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Ask the Vet: Helping your pet cope with weather extremes

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news Superior, 54880
Superior Telegram
(715) 395-5002 customer support
Superior Wisconsin 1226 Ogden Ave. Ste. 1 54880

Dr. Amanda Bruce

Extremes in weather, hot or cold, call for extra measures to ensure the safety of our pets. We certainly have seen our share of cold and snowy extremes this winter, raising questions about what we can do as pet owners to help our animals, particularly dogs, who venture outside most.

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Many factors determine how long a dog can be outside comfortably, but here are some universal tips to help keep them safe as temperatures plunge:

Bundle up. Booties and sweaters aren’t just for lap dogs. Ice and snow can damage the paws of any dog, regardless of size or breed. Booties provide protection and insulation for sensitive feet. Likewise, a sweater or jacket provides extra insulation, particularly for short-coated and lean dogs.

Check legs and feet. Ice can be sharp and abrasive, leading to cuts and irritation. Snow can pack in the hair between paw pads and in long hair on the legs. Keeping the hair between toes trimmed short in the winter can help prevent ice balls from forming between toes. Products used for melting ice also can be abrasive to pads and irritate the skin. Get into the habit of wiping down your pet when he comes in, and don’t forget to inspect paws regularly for signs of irritation.

Clear a path. Trudging through deep snow can lead to strains and sprains, particularly for elderly and arthritic animals. Also be aware of icy areas, such as stairs, that can be hard to safely navigate. Try to keep a path shoveled in the yard to make those necessary breaks outside easier.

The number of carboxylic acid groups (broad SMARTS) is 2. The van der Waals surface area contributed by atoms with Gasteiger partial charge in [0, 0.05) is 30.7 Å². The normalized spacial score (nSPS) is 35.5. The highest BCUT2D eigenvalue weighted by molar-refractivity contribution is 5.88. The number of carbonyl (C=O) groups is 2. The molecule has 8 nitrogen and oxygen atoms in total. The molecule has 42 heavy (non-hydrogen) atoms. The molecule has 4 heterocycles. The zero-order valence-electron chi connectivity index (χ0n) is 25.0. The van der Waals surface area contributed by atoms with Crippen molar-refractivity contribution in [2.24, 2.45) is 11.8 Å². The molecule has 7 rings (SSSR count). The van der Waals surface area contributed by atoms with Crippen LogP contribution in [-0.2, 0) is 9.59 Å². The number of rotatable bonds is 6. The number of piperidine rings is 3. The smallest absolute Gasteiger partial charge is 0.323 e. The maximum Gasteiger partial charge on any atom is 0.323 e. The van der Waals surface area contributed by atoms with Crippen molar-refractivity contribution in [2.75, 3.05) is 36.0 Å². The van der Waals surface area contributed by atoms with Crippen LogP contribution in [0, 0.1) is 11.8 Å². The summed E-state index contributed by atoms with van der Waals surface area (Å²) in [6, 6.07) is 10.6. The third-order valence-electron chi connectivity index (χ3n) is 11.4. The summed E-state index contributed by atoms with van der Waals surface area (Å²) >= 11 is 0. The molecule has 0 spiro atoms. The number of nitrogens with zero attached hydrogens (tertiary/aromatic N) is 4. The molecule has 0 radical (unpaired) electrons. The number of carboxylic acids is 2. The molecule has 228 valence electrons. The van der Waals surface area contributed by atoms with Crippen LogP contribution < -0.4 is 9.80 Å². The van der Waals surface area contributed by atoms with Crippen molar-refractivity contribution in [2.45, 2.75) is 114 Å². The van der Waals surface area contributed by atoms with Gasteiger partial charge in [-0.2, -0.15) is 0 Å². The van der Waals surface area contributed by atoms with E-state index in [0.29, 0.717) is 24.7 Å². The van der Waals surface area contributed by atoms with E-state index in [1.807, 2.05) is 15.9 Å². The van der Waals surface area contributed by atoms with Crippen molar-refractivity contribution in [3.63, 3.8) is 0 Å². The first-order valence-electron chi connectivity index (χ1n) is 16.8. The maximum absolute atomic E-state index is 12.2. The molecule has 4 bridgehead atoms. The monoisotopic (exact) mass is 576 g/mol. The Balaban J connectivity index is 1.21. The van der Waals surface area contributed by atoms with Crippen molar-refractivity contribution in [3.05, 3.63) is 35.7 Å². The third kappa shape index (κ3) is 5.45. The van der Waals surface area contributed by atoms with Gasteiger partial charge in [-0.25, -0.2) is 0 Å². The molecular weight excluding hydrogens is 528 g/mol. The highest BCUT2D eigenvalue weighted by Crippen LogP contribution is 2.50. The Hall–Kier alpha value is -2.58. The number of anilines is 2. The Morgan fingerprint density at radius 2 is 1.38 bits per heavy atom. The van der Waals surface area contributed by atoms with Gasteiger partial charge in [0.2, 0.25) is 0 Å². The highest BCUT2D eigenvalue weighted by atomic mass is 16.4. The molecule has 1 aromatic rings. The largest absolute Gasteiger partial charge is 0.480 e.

Monitor outside breaks. Cold weather often leads to a loss of potty training habits and an increase in indoor accidents. It’s easy to open the door, let the dog out and come back several minutes later to let her in. But many dogs are extra sensitive to the cold and may not carry out their normal potty routines when let out. They’ll stand by the door waiting to come back in rather than venture into the snow. It may be necessary to bundle yourself up and accompany your dog outside to make sure she isn’t just holding it until she gets back inside.

Play it safe. If it’s so cold that you are turned off by the idea of spending time outside, then your pet probably shouldn’t spend extended periods outside either.

With proper planning, winter can be an enjoyable time to be a dog owner. There’s no reason not to bundle up and enjoy cold-weather activities with your dog on mild days. But owners are wise to take precautions to increase comfort and safety when unseasonably cold conditions set in.

Dr. Amanda Bruce of Superior is owner of PetCare of Duluth, 2701 W. Superior St., Suite 102. You can reach her at drbruce@PetCareofDuluth.com or 218-461-4400. For more information, visit PetCareofDuluth.com.

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